It is gloss black, it is German, it is single cylinder, produced in the late 1950s and early 1960s, and it has an enclosed drivetrain. It is a BMW right, and only the model designation is a mystery? Wrong, it is a product of VEB Motorraderwerke Zschopau, branded MZ for short. MZ arose from the rubble of the former DKW plant in Zschopau following WWII. After the war. DKW relocated to Ingolstadt in the western zone, and the remains of the Zschopau plant were cobbled together into MZ. Their first products were produced under the IFA brand, and that lasted until 1955 when they switched.
Despite producing near copies of DKWs, BMWs, and some industrial looking fare common to the eastern bloc, MZ kept the signature fully enclosed chain and sold fairly well into the 1950s. Things changed significantly in 1953 when engineer Walter Kaaden joined to head up the sporting division. His 2-stroke motors were very competitive with the emerging four strokes, particularly in the hands of star rider Ernst Degner. The combination won several Grand Prix races and were in line to win a world championship when Degner defected and then joined Suzuki. Meanwhile, in trials and off-road events, the MZ name was even more successful. They were competitive in what was the biggest international race of that time in the ISDT (International 6 Day Trial) where they were victorious from 1963 to 1967, and then again in 1969. The TS Model 125/G and 250/G in particular which were based on the Trials bikes, won innumerable races within the eastern bloc and were known as sturdy and reliable if not super fast. They are great looking classic enduro bikes that never officially came to the west.
Meanwhile on the streetbikes, MZ continued to produce basic machines with cost-saving measures such as painted silver side panels rather than chrome. Despite this, they produced their one millionth bike in 1970 and kept going strong. An interesting fact is that they were among the last to give up on the glory years of sidecars, selling bikes with them (Stoye) up untill 1972. MZ sold their two millionth motorcycle in 1983. However, a few years later, the reunification of Germany destroyed business, and they went bankrupt in 1991. In 1992, they tried again as MuZ, only to go bankrupt again in 1996. The rights to the name were then purchased by Malaysian company Hong Leong Group, and with a large capital infusion, the company continued through the 1990s, even gaining a one-make series in the Scorpion Cup. But business was never profitable, and in 2008 it closed again. Never say die with MZ. In 2009, the name was purchased by two former Moto GP stars and is having another go at it. This company is very familiar with rising from the rubble of past destruction and failures, so hope springs eternal….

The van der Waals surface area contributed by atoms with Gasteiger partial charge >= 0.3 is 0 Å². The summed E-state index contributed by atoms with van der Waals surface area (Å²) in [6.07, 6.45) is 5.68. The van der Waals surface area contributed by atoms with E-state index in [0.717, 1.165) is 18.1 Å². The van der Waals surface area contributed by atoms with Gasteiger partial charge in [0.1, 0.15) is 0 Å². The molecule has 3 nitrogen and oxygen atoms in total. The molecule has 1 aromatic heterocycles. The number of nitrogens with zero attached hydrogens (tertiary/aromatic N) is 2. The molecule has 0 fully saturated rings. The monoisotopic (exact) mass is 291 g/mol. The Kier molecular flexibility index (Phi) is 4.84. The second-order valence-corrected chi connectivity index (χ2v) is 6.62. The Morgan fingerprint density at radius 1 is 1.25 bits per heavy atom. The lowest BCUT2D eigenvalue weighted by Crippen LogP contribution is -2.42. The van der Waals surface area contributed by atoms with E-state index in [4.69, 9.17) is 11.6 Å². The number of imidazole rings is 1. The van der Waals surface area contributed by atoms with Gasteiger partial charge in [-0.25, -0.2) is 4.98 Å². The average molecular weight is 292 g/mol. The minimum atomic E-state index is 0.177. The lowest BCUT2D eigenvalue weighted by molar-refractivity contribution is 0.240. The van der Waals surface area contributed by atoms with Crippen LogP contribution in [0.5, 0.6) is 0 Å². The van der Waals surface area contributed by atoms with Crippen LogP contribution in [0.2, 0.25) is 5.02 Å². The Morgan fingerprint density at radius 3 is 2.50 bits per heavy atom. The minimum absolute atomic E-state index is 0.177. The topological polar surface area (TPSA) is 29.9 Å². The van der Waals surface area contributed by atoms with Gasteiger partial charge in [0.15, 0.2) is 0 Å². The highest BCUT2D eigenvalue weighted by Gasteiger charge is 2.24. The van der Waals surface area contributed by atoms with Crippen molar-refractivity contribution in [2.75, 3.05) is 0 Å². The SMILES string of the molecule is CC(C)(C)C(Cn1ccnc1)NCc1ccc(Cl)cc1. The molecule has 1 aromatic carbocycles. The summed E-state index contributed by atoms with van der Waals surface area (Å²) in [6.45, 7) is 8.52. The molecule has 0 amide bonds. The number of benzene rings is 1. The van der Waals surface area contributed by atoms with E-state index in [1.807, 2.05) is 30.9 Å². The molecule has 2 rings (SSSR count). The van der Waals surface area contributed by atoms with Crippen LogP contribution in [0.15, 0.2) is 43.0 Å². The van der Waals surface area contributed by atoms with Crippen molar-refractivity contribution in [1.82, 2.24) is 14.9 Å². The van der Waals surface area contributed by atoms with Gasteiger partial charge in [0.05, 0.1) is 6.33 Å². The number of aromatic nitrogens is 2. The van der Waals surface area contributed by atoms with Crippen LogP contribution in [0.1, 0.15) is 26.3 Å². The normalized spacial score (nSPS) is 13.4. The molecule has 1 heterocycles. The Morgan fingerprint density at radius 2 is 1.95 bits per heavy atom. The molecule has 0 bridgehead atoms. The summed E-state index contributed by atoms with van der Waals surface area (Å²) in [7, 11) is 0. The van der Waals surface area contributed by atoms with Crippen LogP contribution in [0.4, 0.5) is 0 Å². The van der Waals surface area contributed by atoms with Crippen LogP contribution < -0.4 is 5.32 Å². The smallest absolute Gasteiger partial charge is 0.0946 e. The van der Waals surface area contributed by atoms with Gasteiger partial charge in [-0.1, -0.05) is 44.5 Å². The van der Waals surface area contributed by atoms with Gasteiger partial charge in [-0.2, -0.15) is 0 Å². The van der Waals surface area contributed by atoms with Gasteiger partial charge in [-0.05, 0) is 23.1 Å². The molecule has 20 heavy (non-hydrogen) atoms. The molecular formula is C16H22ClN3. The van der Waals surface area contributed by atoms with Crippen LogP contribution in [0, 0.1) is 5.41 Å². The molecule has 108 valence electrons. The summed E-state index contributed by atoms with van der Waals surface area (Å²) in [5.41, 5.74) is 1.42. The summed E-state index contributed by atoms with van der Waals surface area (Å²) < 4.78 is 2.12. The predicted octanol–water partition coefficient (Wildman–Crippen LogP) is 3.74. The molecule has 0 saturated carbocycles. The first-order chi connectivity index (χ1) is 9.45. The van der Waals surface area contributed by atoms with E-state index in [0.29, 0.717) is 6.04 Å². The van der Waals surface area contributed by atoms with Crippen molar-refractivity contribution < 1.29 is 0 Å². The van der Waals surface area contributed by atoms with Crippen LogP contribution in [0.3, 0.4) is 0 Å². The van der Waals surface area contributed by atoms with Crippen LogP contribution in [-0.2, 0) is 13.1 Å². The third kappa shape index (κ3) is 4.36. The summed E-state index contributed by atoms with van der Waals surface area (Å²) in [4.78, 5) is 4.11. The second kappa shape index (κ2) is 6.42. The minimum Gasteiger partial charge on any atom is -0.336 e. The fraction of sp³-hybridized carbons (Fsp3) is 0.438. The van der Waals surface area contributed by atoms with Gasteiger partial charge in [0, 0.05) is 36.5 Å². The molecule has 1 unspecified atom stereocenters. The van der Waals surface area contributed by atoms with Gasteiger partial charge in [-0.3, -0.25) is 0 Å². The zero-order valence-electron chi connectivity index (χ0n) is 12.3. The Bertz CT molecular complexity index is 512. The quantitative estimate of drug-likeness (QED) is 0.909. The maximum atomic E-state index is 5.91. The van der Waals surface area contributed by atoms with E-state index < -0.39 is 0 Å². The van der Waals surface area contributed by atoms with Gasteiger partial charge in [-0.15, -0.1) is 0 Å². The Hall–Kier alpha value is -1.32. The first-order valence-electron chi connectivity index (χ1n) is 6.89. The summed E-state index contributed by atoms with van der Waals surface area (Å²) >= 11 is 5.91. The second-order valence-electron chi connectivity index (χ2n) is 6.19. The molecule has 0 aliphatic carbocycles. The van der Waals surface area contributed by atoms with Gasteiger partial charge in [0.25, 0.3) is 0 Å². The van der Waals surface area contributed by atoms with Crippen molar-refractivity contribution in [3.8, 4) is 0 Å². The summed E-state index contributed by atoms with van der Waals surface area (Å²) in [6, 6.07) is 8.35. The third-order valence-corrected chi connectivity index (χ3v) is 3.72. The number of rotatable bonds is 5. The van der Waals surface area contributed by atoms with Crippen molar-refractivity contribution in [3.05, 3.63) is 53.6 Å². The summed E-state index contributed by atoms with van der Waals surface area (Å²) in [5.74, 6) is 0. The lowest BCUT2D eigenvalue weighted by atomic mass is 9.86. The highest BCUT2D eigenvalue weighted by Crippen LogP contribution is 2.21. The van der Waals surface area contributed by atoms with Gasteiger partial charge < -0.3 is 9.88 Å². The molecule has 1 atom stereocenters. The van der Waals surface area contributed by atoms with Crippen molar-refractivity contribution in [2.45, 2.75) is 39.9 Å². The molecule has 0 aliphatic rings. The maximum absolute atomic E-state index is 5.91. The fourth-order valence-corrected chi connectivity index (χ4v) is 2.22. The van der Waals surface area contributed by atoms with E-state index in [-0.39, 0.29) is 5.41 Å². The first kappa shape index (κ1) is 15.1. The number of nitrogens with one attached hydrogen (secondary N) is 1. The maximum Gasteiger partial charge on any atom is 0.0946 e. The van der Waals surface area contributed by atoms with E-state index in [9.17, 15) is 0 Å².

6 Replies to “MuZings”
I had a Jawa from that same era. It was a unreliable mess of a machine , but when it was right, it was a great hare scrambles machine. Someone said they copied MZ. Hehe, a copy of a copy……
You write about these motorcycles like you've owned every one… Or, as if you sat in on every meeting of the board of directors. You are the most authoratative moto/car writer I have ever read. By the way, I am declaring Saturday, July 23rd "Classic Velocity Blog Day" and will wear the hat I got from you all day at the BMW RAlly in Bloomsburg.
Jack • Reep
nice post. i saw some cool skorpion cup racing on youtube. sorta like boxer cup…
It seems like everybody was copying and reverse engineering everything around this time. Kinda like today !!
Between an ever expanding collection of books, and the interweb, you can get darn close to being in the room. For me it is fascinating. If only someone offered a PhD in this stuff….cheers
Yep, they made a good attempt at revitalizing the brand in Germany and much of Europe. Must have been great for the fans of the bike, just like the Boxer cup was.